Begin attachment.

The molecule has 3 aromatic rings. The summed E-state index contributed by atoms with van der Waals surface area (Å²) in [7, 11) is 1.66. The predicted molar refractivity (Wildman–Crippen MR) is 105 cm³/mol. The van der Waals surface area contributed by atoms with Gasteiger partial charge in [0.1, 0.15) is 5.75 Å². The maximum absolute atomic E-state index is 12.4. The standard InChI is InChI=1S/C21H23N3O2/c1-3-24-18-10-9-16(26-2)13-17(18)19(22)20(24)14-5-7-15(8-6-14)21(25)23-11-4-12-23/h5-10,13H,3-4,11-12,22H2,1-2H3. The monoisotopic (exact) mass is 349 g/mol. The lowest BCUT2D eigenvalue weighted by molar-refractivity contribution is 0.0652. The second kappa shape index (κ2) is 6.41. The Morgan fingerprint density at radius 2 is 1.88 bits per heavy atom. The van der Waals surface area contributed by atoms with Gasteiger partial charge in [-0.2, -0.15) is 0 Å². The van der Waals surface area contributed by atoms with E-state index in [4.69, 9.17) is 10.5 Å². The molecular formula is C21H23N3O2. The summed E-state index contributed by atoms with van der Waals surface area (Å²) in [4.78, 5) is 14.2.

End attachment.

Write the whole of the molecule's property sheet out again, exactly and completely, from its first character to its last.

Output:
The molecule has 3 aromatic rings. The summed E-state index contributed by atoms with van der Waals surface area (Å²) in [7, 11) is 1.66. The predicted molar refractivity (Wildman–Crippen MR) is 105 cm³/mol. The van der Waals surface area contributed by atoms with Gasteiger partial charge in [0.1, 0.15) is 5.75 Å². The maximum absolute atomic E-state index is 12.4. The standard InChI is InChI=1S/C21H23N3O2/c1-3-24-18-10-9-16(26-2)13-17(18)19(22)20(24)14-5-7-15(8-6-14)21(25)23-11-4-12-23/h5-10,13H,3-4,11-12,22H2,1-2H3. The monoisotopic (exact) mass is 349 g/mol. The lowest BCUT2D eigenvalue weighted by molar-refractivity contribution is 0.0652. The second kappa shape index (κ2) is 6.41. The Morgan fingerprint density at radius 2 is 1.88 bits per heavy atom. The van der Waals surface area contributed by atoms with Gasteiger partial charge in [-0.2, -0.15) is 0 Å². The van der Waals surface area contributed by atoms with E-state index in [4.69, 9.17) is 10.5 Å². The molecular formula is C21H23N3O2. The summed E-state index contributed by atoms with van der Waals surface area (Å²) in [4.78, 5) is 14.2.